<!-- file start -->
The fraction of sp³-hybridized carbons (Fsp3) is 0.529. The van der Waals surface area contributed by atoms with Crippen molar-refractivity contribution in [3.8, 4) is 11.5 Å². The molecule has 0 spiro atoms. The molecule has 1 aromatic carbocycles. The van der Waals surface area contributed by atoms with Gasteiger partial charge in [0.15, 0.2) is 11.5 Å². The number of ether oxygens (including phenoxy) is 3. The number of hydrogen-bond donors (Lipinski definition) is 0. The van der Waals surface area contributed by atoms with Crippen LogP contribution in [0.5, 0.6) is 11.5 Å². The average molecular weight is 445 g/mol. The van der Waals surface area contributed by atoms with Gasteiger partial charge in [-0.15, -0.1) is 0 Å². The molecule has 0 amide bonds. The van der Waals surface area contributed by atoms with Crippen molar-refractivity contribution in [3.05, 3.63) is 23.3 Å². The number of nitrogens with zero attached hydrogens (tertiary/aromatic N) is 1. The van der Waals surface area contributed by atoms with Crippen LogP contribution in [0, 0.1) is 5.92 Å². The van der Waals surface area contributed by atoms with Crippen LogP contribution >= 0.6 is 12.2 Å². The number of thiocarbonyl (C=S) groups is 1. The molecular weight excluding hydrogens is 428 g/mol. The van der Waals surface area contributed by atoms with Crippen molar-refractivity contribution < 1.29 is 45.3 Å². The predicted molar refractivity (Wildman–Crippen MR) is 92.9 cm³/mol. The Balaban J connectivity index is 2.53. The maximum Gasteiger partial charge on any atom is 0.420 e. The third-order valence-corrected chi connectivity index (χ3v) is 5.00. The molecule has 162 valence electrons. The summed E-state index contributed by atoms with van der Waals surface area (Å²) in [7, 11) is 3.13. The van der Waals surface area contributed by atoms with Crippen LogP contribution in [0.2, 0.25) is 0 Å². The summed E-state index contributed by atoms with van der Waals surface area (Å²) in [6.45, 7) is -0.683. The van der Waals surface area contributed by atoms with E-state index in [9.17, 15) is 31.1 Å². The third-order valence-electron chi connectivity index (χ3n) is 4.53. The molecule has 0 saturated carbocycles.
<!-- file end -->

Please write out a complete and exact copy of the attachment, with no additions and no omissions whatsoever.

The fraction of sp³-hybridized carbons (Fsp3) is 0.529. The van der Waals surface area contributed by atoms with Crippen molar-refractivity contribution in [3.8, 4) is 11.5 Å². The molecule has 0 spiro atoms. The molecule has 1 aromatic carbocycles. The van der Waals surface area contributed by atoms with Gasteiger partial charge in [0.15, 0.2) is 11.5 Å². The number of ether oxygens (including phenoxy) is 3. The number of hydrogen-bond donors (Lipinski definition) is 0. The van der Waals surface area contributed by atoms with Crippen LogP contribution in [0.5, 0.6) is 11.5 Å². The average molecular weight is 445 g/mol. The van der Waals surface area contributed by atoms with Gasteiger partial charge in [-0.15, -0.1) is 0 Å². The molecule has 0 amide bonds. The van der Waals surface area contributed by atoms with Crippen molar-refractivity contribution in [3.05, 3.63) is 23.3 Å². The number of nitrogens with zero attached hydrogens (tertiary/aromatic N) is 1. The van der Waals surface area contributed by atoms with Crippen LogP contribution in [0, 0.1) is 5.92 Å². The van der Waals surface area contributed by atoms with Crippen LogP contribution >= 0.6 is 12.2 Å². The number of thiocarbonyl (C=S) groups is 1. The molecular weight excluding hydrogens is 428 g/mol. The van der Waals surface area contributed by atoms with Crippen molar-refractivity contribution < 1.29 is 45.3 Å². The predicted molar refractivity (Wildman–Crippen MR) is 92.9 cm³/mol. The Balaban J connectivity index is 2.53. The maximum Gasteiger partial charge on any atom is 0.420 e. The third-order valence-corrected chi connectivity index (χ3v) is 5.00. The molecule has 162 valence electrons. The summed E-state index contributed by atoms with van der Waals surface area (Å²) in [7, 11) is 3.13. The van der Waals surface area contributed by atoms with Crippen LogP contribution in [0.2, 0.25) is 0 Å². The summed E-state index contributed by atoms with van der Waals surface area (Å²) in [6.45, 7) is -0.683. The van der Waals surface area contributed by atoms with E-state index in [9.17, 15) is 31.1 Å². The third-order valence-electron chi connectivity index (χ3n) is 4.53. The molecule has 0 saturated carbocycles.